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July 13, 1957


JAMA. 1957;164(11):1230. doi:10.1001/jama.1957.02980110056010

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The gross clinical effects of severe vitamin deficiencies and protein inadequacies are well defined today, whereas the effects of marginal or subclinical deficiencies require considerable elucidation. It is imperative that there be a much more comprehensive understanding of the earliest manifestations of a deficiency state if recognition and proper management are to be forthcoming. More information is needed about the intermediary metabolism and the functions of many of the vitamins.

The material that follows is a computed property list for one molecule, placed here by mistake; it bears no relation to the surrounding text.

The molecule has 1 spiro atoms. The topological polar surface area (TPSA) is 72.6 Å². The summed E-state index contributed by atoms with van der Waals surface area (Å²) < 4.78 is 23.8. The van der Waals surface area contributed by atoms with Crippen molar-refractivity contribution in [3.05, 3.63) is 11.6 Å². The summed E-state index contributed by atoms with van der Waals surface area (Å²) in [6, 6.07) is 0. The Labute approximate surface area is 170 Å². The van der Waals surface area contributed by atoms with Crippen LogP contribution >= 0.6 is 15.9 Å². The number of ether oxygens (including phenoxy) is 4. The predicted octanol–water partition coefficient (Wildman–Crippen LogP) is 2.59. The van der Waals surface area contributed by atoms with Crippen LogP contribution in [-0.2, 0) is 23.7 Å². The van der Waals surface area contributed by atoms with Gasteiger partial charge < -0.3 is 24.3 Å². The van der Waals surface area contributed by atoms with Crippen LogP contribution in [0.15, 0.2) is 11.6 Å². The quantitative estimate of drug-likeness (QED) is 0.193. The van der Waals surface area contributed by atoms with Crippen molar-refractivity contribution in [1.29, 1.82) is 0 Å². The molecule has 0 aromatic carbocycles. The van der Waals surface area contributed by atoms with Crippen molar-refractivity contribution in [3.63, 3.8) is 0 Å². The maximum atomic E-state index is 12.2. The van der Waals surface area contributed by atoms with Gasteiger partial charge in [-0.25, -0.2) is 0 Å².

In this issue of The Journal (page 1224), Dr. Otto A. Bessey presents a comprehensive summary of one facet of the physiological action of vitamins—their role in the metabolism of amino acids.

The amino acids, whether from dietary sources or from endogenous tissue breakdown, serve three physiological functions: (1) as basic units in protein synthesis; (2) as participants, either directly or after modification, in certain special functions; and (3) as sources of energy. Dr. Bessey describes how the vitamins serve

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